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DPI announces expanded partnership for tech education in state's schools

An expanded partnership with Microsoft Corporation to bring a technology program to the state's schools has been announced by North Dakota School Superintendent Kirsten Baesler. Baesler, the head of the Department of Public Instruction, is gaugin...

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Pam Knudson

An expanded partnership with Microsoft Corporation to bring a technology program to the state's schools has been announced by North Dakota School Superintendent Kirsten Baesler.

Baesler, the head of the Department of Public Instruction, is gauging interest from superintendents and high schools in using a unique program for computer science instruction, she said in a news release.

Microsoft will be expanding its Technology Education and Literacy in Schools (TEALS) program to the state by hiring a full-time, North Dakota-based coordinator, volunteering some of its employees and expert instructors as classroom teachers and exploring further investment to expand this program for high school students, Baesler said.

In the TEALS program, a volunteer computer science professional from Microsoft or another industry partner teams up with a classroom instructor to team-teach computer science courses. The classroom teacher gradually takes over instruction as she or he gains knowledge of the subject.

Hillsboro High School is the only North Dakota high school with a Microsoft TEALS program, but Baesler said she hopes the program will catch with many other schools.

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Forty teams of 9- to 14-year-olds from around the area are expected to participate in the North Dakota FIRST LEGO League Robotics State Championship tournament Saturday at the UND Memorial Union. "FIRST" stands for "For Inspiration and Recognition of Science and Technology."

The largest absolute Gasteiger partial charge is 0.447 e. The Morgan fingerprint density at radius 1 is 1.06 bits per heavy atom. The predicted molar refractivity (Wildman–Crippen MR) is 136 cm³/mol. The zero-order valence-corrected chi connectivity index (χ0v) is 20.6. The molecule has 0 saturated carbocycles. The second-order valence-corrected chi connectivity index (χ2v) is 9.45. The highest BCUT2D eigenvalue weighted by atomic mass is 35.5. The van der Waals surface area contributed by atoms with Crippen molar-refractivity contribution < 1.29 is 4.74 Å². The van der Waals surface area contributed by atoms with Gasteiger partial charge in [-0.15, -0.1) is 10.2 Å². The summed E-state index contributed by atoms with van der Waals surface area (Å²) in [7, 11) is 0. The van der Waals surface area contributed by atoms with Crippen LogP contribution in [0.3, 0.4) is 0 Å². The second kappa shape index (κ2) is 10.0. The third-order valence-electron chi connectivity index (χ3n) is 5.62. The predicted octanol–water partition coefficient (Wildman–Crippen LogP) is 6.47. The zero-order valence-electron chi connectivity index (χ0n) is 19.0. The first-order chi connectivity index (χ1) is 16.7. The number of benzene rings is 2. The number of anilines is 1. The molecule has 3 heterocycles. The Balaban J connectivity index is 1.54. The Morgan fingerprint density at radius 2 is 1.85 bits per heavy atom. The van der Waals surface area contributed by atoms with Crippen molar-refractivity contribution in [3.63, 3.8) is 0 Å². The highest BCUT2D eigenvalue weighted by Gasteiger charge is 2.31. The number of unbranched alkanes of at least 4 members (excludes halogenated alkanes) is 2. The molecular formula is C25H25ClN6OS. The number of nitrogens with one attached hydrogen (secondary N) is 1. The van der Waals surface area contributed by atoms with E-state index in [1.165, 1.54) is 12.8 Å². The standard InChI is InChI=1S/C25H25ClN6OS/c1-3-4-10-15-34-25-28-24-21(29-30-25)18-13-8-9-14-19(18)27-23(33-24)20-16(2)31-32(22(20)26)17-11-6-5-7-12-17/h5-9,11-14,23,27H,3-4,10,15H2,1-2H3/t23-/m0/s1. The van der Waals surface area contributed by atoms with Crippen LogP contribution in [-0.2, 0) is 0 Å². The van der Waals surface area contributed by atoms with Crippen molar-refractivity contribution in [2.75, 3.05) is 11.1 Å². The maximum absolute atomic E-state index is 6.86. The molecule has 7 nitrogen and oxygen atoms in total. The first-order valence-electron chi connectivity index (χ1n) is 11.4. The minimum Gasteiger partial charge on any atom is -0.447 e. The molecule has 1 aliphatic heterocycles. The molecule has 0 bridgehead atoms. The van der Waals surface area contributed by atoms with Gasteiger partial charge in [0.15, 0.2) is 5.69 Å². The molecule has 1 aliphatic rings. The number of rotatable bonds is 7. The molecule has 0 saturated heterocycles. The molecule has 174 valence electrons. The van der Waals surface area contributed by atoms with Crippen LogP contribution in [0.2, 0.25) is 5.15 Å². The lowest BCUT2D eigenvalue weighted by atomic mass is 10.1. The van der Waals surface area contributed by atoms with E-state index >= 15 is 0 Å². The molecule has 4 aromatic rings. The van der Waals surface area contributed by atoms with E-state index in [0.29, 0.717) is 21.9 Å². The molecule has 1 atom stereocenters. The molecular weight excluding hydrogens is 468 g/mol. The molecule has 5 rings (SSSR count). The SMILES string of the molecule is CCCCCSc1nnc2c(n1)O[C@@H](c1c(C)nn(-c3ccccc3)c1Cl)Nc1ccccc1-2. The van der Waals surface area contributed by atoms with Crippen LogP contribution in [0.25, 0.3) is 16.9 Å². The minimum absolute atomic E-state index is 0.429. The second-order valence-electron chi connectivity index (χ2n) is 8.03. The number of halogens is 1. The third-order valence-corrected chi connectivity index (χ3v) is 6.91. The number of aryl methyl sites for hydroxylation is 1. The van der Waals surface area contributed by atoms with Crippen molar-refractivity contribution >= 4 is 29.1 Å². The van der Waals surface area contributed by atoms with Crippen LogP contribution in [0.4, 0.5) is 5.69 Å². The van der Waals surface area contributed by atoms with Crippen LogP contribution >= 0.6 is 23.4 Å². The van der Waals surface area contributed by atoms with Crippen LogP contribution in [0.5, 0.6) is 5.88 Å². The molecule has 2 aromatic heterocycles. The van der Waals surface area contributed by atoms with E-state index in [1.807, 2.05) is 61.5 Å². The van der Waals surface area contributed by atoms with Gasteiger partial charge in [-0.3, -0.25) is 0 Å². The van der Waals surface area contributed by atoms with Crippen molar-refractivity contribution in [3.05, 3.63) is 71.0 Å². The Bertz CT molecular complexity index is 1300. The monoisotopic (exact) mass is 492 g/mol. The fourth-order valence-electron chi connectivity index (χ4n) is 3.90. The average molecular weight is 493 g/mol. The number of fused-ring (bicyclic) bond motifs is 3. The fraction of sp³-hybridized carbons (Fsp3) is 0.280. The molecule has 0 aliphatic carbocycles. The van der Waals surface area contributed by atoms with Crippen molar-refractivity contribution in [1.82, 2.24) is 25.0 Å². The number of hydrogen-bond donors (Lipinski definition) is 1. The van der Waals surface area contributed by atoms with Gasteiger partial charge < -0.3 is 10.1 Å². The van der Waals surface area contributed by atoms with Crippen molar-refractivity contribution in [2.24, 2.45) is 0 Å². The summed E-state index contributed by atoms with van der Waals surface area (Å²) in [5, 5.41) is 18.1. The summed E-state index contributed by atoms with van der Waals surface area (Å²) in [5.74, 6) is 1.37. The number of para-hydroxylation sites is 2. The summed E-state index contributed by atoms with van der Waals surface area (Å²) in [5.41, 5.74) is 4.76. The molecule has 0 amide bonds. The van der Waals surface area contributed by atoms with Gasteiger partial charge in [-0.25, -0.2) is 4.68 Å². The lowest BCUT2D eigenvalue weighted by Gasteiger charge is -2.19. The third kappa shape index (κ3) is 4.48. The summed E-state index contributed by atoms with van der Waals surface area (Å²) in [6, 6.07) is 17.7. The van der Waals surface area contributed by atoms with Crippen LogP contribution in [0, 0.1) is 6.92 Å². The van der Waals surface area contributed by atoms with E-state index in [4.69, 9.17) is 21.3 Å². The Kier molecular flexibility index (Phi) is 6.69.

At the event, students compete using science, engineering and technology skills to solve real-world problems. This year's focus is hydro-dynamics-how to find, transport, use or dispose of water.

The competition, held annually at UND, is open to the public.

For more information, go to: www.usfirst.org .

Grand Forks Public Schools has received $5,000 from the Russell and Helen Sand Public High School Education Fund, the school district announced.

A competitive grant for $2,500 has been awarded for the purchase of a digital monitor and software to help students design and create digital signage in graphic arts classes at Central High School.

Students will use the equipment to design and create posters promoting events, classes and school information for display on the monitors.

With the second $2,500 grant, the school district has purchased a geriatric simulator that allows students to experience some of the physical changes that can occur with aging and the challenges the elderly face in confronting those changes.

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The simulator mimics vision impairment, restricted range of motion and decreased mobility and strength, loss of sensation and changes in balance.

"I tell my students that anytime we can step into our patients' shoes and get a sense of the challenges they face, it allows us to be more empathetic in the care we give," Kim Adams, medical careers instructor at Central High School, said in a news release.

Holy Family-St. Mary's Catholic School hosts its 13th Annual Dinner, Dance and Auction on Friday at the Ramada Inn in Grand Forks.

Dubbed the "Written in the Stars Prom 2018," the event begins at 5:45 p.m. The buffet is served at 6:30 p.m., and the dance is at 8:30 p.m.

For tickets, call (701) 746-1454.

Related Topics: EDUCATION
Pamela Knudson is a features and arts/entertainment writer for the Grand Forks Herald.

She has worked for the Herald since 2011 and has covered a wide variety of topics, including the latest performances in the region and health topics.

Pamela can be reached at pknudson@gfherald.com or (701) 780-1107.
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